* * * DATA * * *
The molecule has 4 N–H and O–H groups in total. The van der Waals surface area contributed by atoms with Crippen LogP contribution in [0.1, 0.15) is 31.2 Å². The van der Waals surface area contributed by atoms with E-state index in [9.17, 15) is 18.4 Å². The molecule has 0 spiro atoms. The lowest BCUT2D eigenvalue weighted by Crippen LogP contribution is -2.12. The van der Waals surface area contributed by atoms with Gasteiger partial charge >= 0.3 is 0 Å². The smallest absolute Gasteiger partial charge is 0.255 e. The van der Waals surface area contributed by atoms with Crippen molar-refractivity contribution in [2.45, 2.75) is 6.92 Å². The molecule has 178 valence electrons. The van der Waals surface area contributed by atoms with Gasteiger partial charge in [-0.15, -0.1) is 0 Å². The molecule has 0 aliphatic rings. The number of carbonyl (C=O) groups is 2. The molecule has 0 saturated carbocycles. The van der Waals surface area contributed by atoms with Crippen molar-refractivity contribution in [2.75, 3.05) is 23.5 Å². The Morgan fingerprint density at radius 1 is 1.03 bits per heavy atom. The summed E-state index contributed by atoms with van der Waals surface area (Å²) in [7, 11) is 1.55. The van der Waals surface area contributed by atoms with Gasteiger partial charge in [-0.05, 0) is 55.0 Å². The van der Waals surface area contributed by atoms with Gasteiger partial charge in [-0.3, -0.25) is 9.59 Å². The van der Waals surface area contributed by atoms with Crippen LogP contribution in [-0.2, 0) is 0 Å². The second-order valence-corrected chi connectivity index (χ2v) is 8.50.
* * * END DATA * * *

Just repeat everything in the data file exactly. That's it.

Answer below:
The molecule has 4 N–H and O–H groups in total. The van der Waals surface area contributed by atoms with Crippen LogP contribution in [0.1, 0.15) is 31.2 Å². The van der Waals surface area contributed by atoms with E-state index in [9.17, 15) is 18.4 Å². The molecule has 0 spiro atoms. The lowest BCUT2D eigenvalue weighted by Crippen LogP contribution is -2.12. The van der Waals surface area contributed by atoms with Gasteiger partial charge >= 0.3 is 0 Å². The smallest absolute Gasteiger partial charge is 0.255 e. The van der Waals surface area contributed by atoms with Crippen molar-refractivity contribution in [2.45, 2.75) is 6.92 Å². The molecule has 178 valence electrons. The van der Waals surface area contributed by atoms with Gasteiger partial charge in [-0.15, -0.1) is 0 Å². The molecule has 0 aliphatic rings. The number of carbonyl (C=O) groups is 2. The molecule has 0 saturated carbocycles. The van der Waals surface area contributed by atoms with Crippen molar-refractivity contribution in [2.75, 3.05) is 23.5 Å². The Morgan fingerprint density at radius 1 is 1.03 bits per heavy atom. The summed E-state index contributed by atoms with van der Waals surface area (Å²) in [7, 11) is 1.55. The van der Waals surface area contributed by atoms with Gasteiger partial charge in [-0.05, 0) is 55.0 Å². The van der Waals surface area contributed by atoms with Gasteiger partial charge in [-0.3, -0.25) is 9.59 Å². The van der Waals surface area contributed by atoms with Crippen LogP contribution in [-0.2, 0) is 0 Å². The second-order valence-corrected chi connectivity index (χ2v) is 8.50.